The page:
For Nonbelievers, Reassurance on Wheels

London, UK - British atheists announced Tuesday a high-profile advertising campaign to put posters on London buses that say: "There is probably no God. Now stop worrying and enjoy your life."

By Tuesday night, as many as 3,400 donors had given about $80,000 on a Web site set up to take contributions to fund the ads. The money arrived along with messages that ranged from witty to nasty, summed up by one from a donor who gave 25 pounds ($42): "Hoorah for the non-believers!"

"We wanted it to be a positive message," said Hanne Stinson, chief executive of the British Humanist Association, which plans to advertise on buses starting in January. "It's about telling people that it's okay if you don't believe in God. If it raises a smile, too, good."

While the vast majority of Britons identify themselves as Christians, only a small percentage attend services regularly. Atheism is far more popular, and socially and politically accepted, in Britain than in the United States.

Many people who do not believe in God call themselves humanists or secularists. The British Parliament has an active and growing group of legislators who describe themselves as humanists.

One of the world's most outspoken and provocative advocates of atheism, Oxford University Prof. Richard Dawkins, best-selling author of "The God Delusion," is a member of the humanist association and pledged to personally match donations up to 5,500 pounds (about $9,300), Stinson said.

"This campaign to put alternative slogans on London buses will make people think -- and thinking is anathema to religion," Dawkins is quoted as saying on the Web site.

The Church of England issued a statement Tuesday defending the humanists' right to express their views but disagreeing with their message. "Christian belief is not about worrying or not enjoying life," it said. "Quite the opposite: our faith liberates us to put this life into a proper perspective. Seven in ten people in this country describe themselves as Christian and know the joy that faith can bring."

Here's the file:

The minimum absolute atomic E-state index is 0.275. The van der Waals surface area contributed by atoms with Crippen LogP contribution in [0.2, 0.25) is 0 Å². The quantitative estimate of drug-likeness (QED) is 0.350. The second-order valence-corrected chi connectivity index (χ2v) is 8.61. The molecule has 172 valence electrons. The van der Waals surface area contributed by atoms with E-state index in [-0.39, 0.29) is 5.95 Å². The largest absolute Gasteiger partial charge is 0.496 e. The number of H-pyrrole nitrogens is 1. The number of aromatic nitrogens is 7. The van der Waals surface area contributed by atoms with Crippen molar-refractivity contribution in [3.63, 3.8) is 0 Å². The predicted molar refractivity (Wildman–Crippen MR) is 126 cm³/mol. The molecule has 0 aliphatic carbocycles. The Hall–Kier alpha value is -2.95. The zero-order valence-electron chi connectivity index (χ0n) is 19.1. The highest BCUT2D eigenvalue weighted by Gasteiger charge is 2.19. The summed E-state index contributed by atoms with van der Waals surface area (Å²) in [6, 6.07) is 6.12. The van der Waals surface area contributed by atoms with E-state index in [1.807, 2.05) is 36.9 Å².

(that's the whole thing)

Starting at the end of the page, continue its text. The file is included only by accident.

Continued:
In an interview, Stinson said the initial goal was to raise 5,500 pounds, enough to put advertising on the sides of 30 of London's extra-long "bendy buses" for four weeks. But the Web site was swamped with donors.

One person pledged 10 pounds and left the comment, "Spread the word, and consign this superstitious nonsense to the dustbin of history! America, are you listening?"

Another donated 5 pounds and said, "Marvelous. Sorry it's just a fiver -- I'm between jobs at the moment."

Stinson said she was surprised by the outpouring: "It says something about the very loud voice that religion has in our society. People want something to balance that off." The campaign's unexpected success could mean it will be expanded to include posters inside buses or in the London subway.

A spokesman for Transport for London, which operates city buses, said buses have carried ads for religious groups, but never ads promoting atheism. He said the humanists had not yet formally submitted an ad request.

The ads are "not intended as an attack" on anyone's faith, Stinson said. In her view, they do not encourage people to become atheists, but rather are meant to offer support to "people who already do not believe in God."

The idea for an atheist ad campaign first surfaced in June, as a suggestion by television comedy writer and journalist Ariane Sherine in a column in the online version of the Guardian newspaper. Sherine noted that ads running on the London buses at the time directed people to a Web site that declared that those who do not believe in God will spend "all eternity in torment in hell."

The humanist association agreed to take on the project. The bus ads are designed to tell atheists that they will not burn forever in the "lake of fire" described on the religious Web site, Stinson said. "It's about reassurance."